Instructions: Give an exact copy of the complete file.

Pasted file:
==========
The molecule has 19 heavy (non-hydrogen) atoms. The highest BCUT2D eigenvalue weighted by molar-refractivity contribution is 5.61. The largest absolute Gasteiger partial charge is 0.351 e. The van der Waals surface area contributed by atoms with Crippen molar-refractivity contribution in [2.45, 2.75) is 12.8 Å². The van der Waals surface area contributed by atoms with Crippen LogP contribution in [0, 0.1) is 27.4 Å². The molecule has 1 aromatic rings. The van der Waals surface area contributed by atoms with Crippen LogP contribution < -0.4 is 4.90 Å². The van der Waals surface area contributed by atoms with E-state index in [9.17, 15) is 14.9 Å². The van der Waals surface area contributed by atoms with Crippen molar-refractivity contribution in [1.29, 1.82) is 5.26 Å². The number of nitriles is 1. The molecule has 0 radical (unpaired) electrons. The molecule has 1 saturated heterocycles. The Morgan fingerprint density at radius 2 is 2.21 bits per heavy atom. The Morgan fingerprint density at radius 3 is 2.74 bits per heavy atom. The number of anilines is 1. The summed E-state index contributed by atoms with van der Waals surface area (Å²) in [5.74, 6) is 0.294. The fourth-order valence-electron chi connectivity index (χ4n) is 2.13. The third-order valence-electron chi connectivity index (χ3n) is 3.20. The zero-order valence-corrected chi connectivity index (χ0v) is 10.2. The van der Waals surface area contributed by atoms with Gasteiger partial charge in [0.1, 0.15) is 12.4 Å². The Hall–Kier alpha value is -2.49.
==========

The molecule has 19 heavy (non-hydrogen) atoms. The highest BCUT2D eigenvalue weighted by molar-refractivity contribution is 5.61. The largest absolute Gasteiger partial charge is 0.351 e. The van der Waals surface area contributed by atoms with Crippen molar-refractivity contribution in [2.45, 2.75) is 12.8 Å². The van der Waals surface area contributed by atoms with Crippen LogP contribution in [0, 0.1) is 27.4 Å². The molecule has 1 aromatic rings. The van der Waals surface area contributed by atoms with Crippen LogP contribution < -0.4 is 4.90 Å². The van der Waals surface area contributed by atoms with E-state index in [9.17, 15) is 14.9 Å². The van der Waals surface area contributed by atoms with Crippen molar-refractivity contribution in [1.29, 1.82) is 5.26 Å². The number of nitriles is 1. The molecule has 0 radical (unpaired) electrons. The molecule has 1 saturated heterocycles. The Morgan fingerprint density at radius 2 is 2.21 bits per heavy atom. The Morgan fingerprint density at radius 3 is 2.74 bits per heavy atom. The number of anilines is 1. The summed E-state index contributed by atoms with van der Waals surface area (Å²) in [5.74, 6) is 0.294. The fourth-order valence-electron chi connectivity index (χ4n) is 2.13. The third-order valence-electron chi connectivity index (χ3n) is 3.20. The zero-order valence-corrected chi connectivity index (χ0v) is 10.2. The van der Waals surface area contributed by atoms with Gasteiger partial charge in [0.1, 0.15) is 12.4 Å². The Hall–Kier alpha value is -2.49.